NICE approves drug with potential to prevent breast cancer return

In In The News by Barbara Jacoby

By: Jo Stephenson

From: nursingtimes.net

The National Institute for Health and Care Excellence published draft guidance recommending the drug neratinib as an extra treatment for a form of HER2-positive breast cancer.

HER2-postitve breast cancer is a type of breast cancer that tests positive for a protein called human epidermal growth factor receptor 2 (HER2), which promotes the growth of cancer cells.

The draft guidance published today sets out how neratinib – also called Nerlynx – can be used in certain circumstances to treat early stage hormone positive HER2-positive breast cancer.

The drug is recommended as an extra treatment after surgery for those who have gone on to be treated with the drug trastuzumab – also known as Herceptin.

Treatment with neratinib should be started within a year of completing what it is known as “adjuvant” treatment with trastuzumab.

For people who had treatment before surgery – neoadjuvant treatment – to reduce tumour size the guidance states they should still have signs of cancer in tissue samples after surgery to be eligible for treatment with neratinib.

Nearly 50,000 women and 400 men are diagnosed with breast cancer each year in the UK and around one in five tumours will be HER2-positive.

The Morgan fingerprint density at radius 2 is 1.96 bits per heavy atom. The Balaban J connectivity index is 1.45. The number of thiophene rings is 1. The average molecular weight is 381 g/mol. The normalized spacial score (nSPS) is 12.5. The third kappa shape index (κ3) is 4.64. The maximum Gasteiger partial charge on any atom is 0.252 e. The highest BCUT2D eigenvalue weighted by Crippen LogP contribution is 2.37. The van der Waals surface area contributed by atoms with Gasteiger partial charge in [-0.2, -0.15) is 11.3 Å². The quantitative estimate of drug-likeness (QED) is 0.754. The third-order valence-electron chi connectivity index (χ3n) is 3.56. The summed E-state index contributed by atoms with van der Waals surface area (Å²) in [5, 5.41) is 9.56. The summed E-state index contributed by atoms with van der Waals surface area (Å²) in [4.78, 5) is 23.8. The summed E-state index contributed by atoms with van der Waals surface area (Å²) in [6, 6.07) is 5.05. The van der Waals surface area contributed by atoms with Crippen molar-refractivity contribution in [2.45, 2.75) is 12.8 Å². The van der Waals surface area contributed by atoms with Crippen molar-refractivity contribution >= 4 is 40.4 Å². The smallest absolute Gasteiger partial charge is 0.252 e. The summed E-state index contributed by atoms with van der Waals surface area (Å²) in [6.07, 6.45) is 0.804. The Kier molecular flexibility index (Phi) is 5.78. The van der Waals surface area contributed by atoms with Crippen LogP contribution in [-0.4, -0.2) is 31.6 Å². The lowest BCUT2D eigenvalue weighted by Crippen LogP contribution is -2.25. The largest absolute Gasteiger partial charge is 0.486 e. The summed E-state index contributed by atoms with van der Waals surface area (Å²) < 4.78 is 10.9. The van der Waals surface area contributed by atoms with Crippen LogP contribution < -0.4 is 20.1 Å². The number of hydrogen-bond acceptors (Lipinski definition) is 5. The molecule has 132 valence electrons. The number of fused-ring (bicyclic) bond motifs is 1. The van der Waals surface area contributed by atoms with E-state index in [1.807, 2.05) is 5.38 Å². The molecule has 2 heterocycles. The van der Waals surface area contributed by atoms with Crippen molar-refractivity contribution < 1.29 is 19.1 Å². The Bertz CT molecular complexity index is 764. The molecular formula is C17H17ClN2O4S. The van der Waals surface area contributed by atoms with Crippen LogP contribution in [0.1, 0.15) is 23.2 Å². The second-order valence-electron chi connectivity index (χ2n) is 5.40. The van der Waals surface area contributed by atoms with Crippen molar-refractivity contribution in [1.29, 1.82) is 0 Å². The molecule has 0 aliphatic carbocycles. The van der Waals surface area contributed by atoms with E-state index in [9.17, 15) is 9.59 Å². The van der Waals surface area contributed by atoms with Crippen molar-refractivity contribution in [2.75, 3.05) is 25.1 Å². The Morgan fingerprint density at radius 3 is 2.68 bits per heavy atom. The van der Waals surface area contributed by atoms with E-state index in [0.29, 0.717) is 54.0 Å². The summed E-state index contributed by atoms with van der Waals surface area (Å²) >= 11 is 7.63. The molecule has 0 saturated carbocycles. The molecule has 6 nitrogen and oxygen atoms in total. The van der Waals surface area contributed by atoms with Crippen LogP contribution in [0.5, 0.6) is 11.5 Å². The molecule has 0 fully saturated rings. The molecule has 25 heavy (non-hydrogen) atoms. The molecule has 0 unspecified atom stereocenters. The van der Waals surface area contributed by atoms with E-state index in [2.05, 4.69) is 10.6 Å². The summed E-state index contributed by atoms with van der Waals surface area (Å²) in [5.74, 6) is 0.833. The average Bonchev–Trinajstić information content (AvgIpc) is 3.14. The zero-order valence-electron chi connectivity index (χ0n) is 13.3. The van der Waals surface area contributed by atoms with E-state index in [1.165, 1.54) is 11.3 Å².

It is estimated around 1,600 people would be eligible for treatment with neratinib following adjuvant treatment with trastuzumab.

The guidance from NICE comes on the back of evidence from a clinical trial, which found people treated with neratinib after trastuzumab have less risk of cancer returning than those given a placebo.

“Although there have been advances in the treatment of early stage HER2-positive breast cancer, around a quarter of people treated with trastuzumab following surgery will have a recurrence of their cancer,” said Meindert Boysen, director of the Centre for Health Technology Evaluation at NICE.

“We are therefore pleased to be able to recommend neratinib as a further treatment option for people with this type of breast cancer, based on the benefits it provides in extending the time before the disease gets worse and on its important potential to reduce the risk of the cancer returning,” she added.

The most common side effect from the drug, which is taken as six 40mg tablets daily for a year, is diarrhoea. However, this can normally be controlled with medication.

Baroness Delyth Morgan, chief executive at Breast Cancer Care and Breast Cancer Now, said fear of breast cancer returning or spreading to other parts of their body was a major worry for those affected by the disease.

“It’s fantastic that hundreds of patients with early breast cancer could now have an additional treatment option to rely on after trastuzumab to further reduce the risk of their disease coming back,” she said.

She hoped the availability of neratinib would be confirmed following consultation.

“If so, it’s vital that clinicians discuss the risks and benefits of the option with patients to help them make the treatment decision that is right for them,” she added.

The draft recommendation will be out for consultation until 28 August, with a NICE committee due to meet in September to make a final decision on the drug.